Has DECC sounded death knell for on-farm biogas?

The NFU has expressed its deep disappointment at government proposals to further restrict support for the growing AD sector.  NFU members can read our consultation response here.

Semi-plug flow anaerobic digester at bedstone growers, craven arms, shrops_15066

From January 2017, feed-in tariffs for electricity from small-scale biogas plants (under 500 kilowatts) could be cut by a further 27%, and the tariff for larger plants would fall to zero (from 7.8p/kWh currently). A six-week consultation by the Department of Energy and Climate Change is to close on 7th July (subsequently extended to 14th July).

Just over two years ago, the FITs for small and medium AD were 14-15p/kWh, nearly three times the new proposed 2017 rates of 5.5p and 6p/kWh.  There has been no corresponding reduction in capital costs, which have decreased only modestly as the industry has grown.

“Yet again, this government seems determined to throttle the life out of the emerging renewable energy market”, said Dr Jonathan Scurlock, the NFU's chief adviser on renewable energy.

“After slashing support for the growing solar and biomass industries, this seems like the unkindest cut of all.  The multiple environmental and soil management benefits from widespread deployment of on-farm AD will be lost, including the huge potential for avoiding farmyard methane emissions from manure and slurry – a bit of an own-goal for DECC, given that this is a powerful greenhouse gas.”

The NFU also has serious reservations about the practicability of quarterly reporting of feedstock sustainability and the proposed maximum threshold for inclusion of crop feedstocks.

"This is bad news for the rural economy, and bad for agricultural efforts to tackle climate change", added Dr Scurlock.

"The NFU will work with our members and the AD industry to make a robust response to this consultation."

Last edited on: 07:07:2016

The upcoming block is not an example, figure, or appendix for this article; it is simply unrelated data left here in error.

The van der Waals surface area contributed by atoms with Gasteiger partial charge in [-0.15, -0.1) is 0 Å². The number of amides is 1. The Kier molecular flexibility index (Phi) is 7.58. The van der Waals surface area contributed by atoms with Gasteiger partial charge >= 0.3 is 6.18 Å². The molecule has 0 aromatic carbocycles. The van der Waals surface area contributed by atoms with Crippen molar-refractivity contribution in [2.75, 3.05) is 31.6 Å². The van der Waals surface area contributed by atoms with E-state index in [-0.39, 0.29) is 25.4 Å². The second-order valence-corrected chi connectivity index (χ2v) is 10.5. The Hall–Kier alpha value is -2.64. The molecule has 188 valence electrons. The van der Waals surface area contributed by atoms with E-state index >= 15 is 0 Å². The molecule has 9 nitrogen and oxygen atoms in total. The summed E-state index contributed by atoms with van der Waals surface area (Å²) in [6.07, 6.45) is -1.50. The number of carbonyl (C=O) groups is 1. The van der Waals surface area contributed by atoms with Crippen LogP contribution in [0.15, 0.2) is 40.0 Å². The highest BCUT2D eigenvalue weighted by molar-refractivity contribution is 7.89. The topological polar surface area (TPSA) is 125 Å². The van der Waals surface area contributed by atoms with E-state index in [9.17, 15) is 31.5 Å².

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  • Posted by: Rorie GeddesPosted on: 02/06/2016 10:54:38

    Comment: Deep disappointment maybe, but hauling maize around the country was not a clever use.
  • Posted by: robert staceyPosted on: 04/06/2016 06:45:44

    Comment: Yet again it beggars belief that this government would rather spend billions of pounds of taxpayers money building nuclear power stations rather than supporting clean sustainable green energy especially at a time when world wide green energy production is at an all time high. Its green technology should power the world of tomorrow not outdated decades old designs that are being proposed.
  • Posted by: Nick GarnerPosted on: 13/07/2016 09:42:46

    Comment: If there were not as many greedy individuals who set up AD Plants for pure commercial gain and not for what they were/are intended, then I suspect the Government would not feel so inclined to reduce the Tariffs. As usual, it is the unscrupulous few who cause the misfortune of the many. When will people think of others and not just themselves, after all we can't take it with us when we go.
  • Posted by: John HawkinsPosted on: 30/07/2016 09:31:25

    Comment: If this is what this government is prepared to do to this industry, what do you think it will do to to ordinary farm subsidies? Don't hold your breath in hope of any subsidies after we leave the EU.

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